Hazardous Materials

Over 40 million tons of hazardous waste is produced in the United States each year. A large propostion of this is produced in residential properties.



If you walk around your garage, kitchen, bathroom, or workshop, you’ll probably find hazardous materials or products you and your family use on a daily basis. Hazardous materials that expired and/or can no longer be used for various reasons become household hazardous waste. Household Hazardous Waste includes household cleaners (including detergent) and polish, motor oils, gasoline, paints, paint thinners, construction supplies, herbicides and pesticides. Household Hazardous waste may pose a threat to human health or the environment if it is not disposed of properly.



Hazardous materials are found in almost every home. Household Hazardous Waste and other hazardous materials that are not handled properly at home can be dangerous, especially to young children and pets. If Household Hazardous Wastes are not disposed of properly and are thrown away with the garbage, trash haulers and sanitation workers can be injured from explosions, fumes, or fires. If the Household Hazardous Wastes are dumped on the ground or poured into sinks and sewers, they can be washed into streams, lakes, and rivers. Plants and animals that live in or near the streams, lakes, and rivers can also be harmed from the Household Hazardous Wastes in the water, and clean up of some materials are very expensive and in some cases, not possible.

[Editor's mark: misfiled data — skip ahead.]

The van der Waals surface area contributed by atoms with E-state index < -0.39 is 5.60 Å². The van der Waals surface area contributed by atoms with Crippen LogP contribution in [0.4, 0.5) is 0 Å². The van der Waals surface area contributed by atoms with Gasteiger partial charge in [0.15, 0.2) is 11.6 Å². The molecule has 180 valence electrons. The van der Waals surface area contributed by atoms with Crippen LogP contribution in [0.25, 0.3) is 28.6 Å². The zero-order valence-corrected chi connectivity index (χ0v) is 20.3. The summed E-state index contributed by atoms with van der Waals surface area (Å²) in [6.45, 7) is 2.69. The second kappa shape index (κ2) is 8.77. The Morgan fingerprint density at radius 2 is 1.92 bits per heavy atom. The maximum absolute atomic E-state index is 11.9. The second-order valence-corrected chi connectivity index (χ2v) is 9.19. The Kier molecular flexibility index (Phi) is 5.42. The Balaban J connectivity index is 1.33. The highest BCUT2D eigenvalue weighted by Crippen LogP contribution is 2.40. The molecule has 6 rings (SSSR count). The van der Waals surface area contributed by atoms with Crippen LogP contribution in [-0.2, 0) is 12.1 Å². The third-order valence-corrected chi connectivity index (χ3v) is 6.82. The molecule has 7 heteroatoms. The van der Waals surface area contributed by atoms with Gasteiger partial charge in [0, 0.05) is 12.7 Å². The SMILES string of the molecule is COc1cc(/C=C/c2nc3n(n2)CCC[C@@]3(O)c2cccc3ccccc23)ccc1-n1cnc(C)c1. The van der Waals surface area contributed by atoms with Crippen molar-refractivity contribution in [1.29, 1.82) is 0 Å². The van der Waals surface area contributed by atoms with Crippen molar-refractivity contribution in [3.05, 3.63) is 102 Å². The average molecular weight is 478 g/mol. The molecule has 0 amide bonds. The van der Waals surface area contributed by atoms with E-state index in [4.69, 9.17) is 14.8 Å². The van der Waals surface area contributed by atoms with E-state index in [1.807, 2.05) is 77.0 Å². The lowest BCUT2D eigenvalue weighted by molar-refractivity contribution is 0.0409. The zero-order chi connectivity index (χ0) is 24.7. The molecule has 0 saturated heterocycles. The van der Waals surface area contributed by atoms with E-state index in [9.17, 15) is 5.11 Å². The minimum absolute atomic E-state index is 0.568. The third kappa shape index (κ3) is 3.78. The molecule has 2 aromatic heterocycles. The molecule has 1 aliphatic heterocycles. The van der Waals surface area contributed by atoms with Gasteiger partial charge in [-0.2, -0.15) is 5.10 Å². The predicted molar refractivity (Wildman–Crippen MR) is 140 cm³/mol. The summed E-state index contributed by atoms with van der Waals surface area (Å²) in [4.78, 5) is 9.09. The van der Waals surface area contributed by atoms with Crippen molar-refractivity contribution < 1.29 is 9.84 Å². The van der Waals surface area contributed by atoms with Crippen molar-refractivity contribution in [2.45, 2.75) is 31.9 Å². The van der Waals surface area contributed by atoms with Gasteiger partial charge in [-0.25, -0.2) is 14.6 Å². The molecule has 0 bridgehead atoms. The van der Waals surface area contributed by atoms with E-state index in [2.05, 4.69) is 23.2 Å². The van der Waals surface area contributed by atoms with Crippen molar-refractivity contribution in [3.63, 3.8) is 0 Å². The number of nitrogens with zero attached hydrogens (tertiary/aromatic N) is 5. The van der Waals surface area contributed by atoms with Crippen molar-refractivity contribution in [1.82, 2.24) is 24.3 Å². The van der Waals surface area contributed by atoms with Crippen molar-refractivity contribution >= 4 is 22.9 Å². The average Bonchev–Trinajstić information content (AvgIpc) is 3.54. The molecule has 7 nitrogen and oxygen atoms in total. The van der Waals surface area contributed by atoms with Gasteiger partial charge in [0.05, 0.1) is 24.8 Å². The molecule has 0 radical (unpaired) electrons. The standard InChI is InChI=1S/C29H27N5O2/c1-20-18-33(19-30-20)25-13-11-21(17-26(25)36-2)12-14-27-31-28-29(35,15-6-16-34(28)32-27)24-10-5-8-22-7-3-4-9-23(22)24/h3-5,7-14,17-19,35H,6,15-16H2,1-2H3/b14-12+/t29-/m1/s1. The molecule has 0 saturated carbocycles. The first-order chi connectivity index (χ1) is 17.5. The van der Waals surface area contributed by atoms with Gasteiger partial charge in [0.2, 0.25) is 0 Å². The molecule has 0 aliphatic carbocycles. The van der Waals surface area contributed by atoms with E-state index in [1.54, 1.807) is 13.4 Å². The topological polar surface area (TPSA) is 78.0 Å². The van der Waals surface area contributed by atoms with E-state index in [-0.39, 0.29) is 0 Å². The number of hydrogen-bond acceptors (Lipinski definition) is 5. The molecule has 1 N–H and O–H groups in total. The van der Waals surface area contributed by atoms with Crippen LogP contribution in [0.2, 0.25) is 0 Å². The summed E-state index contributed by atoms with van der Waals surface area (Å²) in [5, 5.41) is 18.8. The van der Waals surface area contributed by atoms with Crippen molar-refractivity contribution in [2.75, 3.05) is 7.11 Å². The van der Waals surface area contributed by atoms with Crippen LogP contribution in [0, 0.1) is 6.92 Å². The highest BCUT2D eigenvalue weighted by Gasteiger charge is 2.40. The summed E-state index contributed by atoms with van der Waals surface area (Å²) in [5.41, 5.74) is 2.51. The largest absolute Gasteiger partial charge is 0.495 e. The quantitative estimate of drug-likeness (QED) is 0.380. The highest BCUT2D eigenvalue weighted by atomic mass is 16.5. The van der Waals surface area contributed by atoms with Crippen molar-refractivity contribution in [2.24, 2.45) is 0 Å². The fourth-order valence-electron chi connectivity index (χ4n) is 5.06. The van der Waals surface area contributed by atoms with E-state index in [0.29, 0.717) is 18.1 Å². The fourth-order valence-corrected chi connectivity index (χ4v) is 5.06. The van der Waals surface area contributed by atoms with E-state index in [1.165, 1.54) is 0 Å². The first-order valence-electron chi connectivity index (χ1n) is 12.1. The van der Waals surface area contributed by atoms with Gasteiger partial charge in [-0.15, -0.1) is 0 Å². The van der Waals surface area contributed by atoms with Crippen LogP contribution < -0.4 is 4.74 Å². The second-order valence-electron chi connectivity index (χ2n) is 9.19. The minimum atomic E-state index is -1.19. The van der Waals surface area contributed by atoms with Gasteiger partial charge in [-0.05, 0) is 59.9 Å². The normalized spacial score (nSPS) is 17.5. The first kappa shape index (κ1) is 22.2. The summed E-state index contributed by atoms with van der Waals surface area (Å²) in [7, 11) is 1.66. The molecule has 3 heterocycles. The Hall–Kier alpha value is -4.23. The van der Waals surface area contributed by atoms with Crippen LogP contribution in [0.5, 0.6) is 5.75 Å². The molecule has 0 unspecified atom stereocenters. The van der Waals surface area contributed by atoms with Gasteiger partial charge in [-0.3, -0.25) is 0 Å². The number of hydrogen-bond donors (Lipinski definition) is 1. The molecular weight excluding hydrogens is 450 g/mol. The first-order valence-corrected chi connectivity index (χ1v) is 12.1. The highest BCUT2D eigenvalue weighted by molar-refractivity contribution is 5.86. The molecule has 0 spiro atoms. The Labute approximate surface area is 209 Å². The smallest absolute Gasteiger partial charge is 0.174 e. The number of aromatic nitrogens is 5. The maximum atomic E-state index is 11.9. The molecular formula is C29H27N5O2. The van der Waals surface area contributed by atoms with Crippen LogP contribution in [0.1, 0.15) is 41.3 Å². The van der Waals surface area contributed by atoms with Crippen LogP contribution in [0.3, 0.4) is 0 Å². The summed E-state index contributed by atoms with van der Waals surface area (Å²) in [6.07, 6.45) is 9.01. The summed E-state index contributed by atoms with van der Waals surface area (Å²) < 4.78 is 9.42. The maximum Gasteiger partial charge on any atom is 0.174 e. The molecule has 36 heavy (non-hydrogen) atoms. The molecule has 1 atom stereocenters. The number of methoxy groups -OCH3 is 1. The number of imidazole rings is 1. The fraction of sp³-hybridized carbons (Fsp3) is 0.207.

By implementing a Hazardous Waste program the Environmental Programs Department (EPD) educates the community on proper identification, storage and reduction of use of hazardous chemical products. Through outreach and education Tribal members will also receive information that will include alternatives to hazardous products, how to properly dispose, and local facilities for recycling of these products. The EPD also assists in the coordination of emergency response to Hazardous Waste incidences on Tribal lands.